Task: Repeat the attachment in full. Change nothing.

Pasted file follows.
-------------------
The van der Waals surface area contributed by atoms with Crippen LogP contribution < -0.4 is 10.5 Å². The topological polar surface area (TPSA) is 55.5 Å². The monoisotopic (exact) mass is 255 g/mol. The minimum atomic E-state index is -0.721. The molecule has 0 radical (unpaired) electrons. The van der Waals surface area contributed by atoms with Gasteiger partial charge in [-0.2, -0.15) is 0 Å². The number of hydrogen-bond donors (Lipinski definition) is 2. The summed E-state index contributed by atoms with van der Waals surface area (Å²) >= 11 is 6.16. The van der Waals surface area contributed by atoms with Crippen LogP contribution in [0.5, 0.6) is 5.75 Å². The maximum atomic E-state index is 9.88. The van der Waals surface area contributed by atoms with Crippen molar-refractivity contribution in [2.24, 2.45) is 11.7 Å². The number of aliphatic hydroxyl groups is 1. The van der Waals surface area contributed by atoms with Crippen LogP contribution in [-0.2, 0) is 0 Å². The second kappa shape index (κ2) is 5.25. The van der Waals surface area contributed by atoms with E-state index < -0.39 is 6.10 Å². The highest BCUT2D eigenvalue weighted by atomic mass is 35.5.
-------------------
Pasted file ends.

The van der Waals surface area contributed by atoms with Crippen LogP contribution < -0.4 is 10.5 Å². The topological polar surface area (TPSA) is 55.5 Å². The monoisotopic (exact) mass is 255 g/mol. The minimum atomic E-state index is -0.721. The molecule has 0 radical (unpaired) electrons. The van der Waals surface area contributed by atoms with Gasteiger partial charge in [-0.2, -0.15) is 0 Å². The number of hydrogen-bond donors (Lipinski definition) is 2. The summed E-state index contributed by atoms with van der Waals surface area (Å²) >= 11 is 6.16. The van der Waals surface area contributed by atoms with Crippen LogP contribution in [0.5, 0.6) is 5.75 Å². The maximum atomic E-state index is 9.88. The van der Waals surface area contributed by atoms with Crippen molar-refractivity contribution in [2.24, 2.45) is 11.7 Å². The number of aliphatic hydroxyl groups is 1. The van der Waals surface area contributed by atoms with Crippen LogP contribution in [-0.2, 0) is 0 Å². The second kappa shape index (κ2) is 5.25. The van der Waals surface area contributed by atoms with E-state index < -0.39 is 6.10 Å². The highest BCUT2D eigenvalue weighted by atomic mass is 35.5.